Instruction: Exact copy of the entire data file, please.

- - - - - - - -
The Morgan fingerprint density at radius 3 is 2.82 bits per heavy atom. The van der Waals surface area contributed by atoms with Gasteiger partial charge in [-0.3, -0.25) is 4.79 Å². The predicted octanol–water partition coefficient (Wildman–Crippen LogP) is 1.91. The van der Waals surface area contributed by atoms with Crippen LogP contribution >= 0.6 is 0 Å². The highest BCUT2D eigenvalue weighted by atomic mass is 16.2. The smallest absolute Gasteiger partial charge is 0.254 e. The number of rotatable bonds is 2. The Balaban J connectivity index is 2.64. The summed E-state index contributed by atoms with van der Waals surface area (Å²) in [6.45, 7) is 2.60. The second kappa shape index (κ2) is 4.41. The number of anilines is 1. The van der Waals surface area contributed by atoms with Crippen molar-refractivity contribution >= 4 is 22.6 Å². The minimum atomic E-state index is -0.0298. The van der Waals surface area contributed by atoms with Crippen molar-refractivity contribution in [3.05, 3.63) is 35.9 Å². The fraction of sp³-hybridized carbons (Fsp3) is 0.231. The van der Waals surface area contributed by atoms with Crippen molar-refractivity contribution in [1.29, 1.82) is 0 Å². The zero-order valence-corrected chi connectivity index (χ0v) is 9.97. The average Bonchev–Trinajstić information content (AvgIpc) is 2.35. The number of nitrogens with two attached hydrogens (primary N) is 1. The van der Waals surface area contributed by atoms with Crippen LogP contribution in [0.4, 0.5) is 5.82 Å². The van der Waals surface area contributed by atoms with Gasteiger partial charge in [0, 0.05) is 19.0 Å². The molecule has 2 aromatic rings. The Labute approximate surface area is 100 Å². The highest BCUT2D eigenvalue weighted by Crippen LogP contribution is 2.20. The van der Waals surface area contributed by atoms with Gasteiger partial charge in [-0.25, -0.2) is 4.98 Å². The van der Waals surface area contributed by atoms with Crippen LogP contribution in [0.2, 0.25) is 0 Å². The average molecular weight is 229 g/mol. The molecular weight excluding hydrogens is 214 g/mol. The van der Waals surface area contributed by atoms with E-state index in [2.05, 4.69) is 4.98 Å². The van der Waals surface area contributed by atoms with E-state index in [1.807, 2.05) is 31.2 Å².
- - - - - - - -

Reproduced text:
The Morgan fingerprint density at radius 3 is 2.82 bits per heavy atom. The van der Waals surface area contributed by atoms with Gasteiger partial charge in [-0.3, -0.25) is 4.79 Å². The predicted octanol–water partition coefficient (Wildman–Crippen LogP) is 1.91. The van der Waals surface area contributed by atoms with Crippen LogP contribution >= 0.6 is 0 Å². The highest BCUT2D eigenvalue weighted by atomic mass is 16.2. The smallest absolute Gasteiger partial charge is 0.254 e. The number of rotatable bonds is 2. The Balaban J connectivity index is 2.64. The summed E-state index contributed by atoms with van der Waals surface area (Å²) in [6.45, 7) is 2.60. The second kappa shape index (κ2) is 4.41. The number of anilines is 1. The van der Waals surface area contributed by atoms with Crippen molar-refractivity contribution >= 4 is 22.6 Å². The minimum atomic E-state index is -0.0298. The van der Waals surface area contributed by atoms with Crippen molar-refractivity contribution in [3.05, 3.63) is 35.9 Å². The fraction of sp³-hybridized carbons (Fsp3) is 0.231. The van der Waals surface area contributed by atoms with Crippen molar-refractivity contribution in [1.29, 1.82) is 0 Å². The zero-order valence-corrected chi connectivity index (χ0v) is 9.97. The average Bonchev–Trinajstić information content (AvgIpc) is 2.35. The number of nitrogens with two attached hydrogens (primary N) is 1. The van der Waals surface area contributed by atoms with Crippen LogP contribution in [0.4, 0.5) is 5.82 Å². The van der Waals surface area contributed by atoms with Gasteiger partial charge in [0, 0.05) is 19.0 Å². The molecule has 2 aromatic rings. The Labute approximate surface area is 100 Å². The highest BCUT2D eigenvalue weighted by Crippen LogP contribution is 2.20. The van der Waals surface area contributed by atoms with Gasteiger partial charge in [-0.25, -0.2) is 4.98 Å². The van der Waals surface area contributed by atoms with Crippen LogP contribution in [0.2, 0.25) is 0 Å². The average molecular weight is 229 g/mol. The molecular weight excluding hydrogens is 214 g/mol. The van der Waals surface area contributed by atoms with E-state index in [2.05, 4.69) is 4.98 Å². The van der Waals surface area contributed by atoms with E-state index in [1.807, 2.05) is 31.2 Å².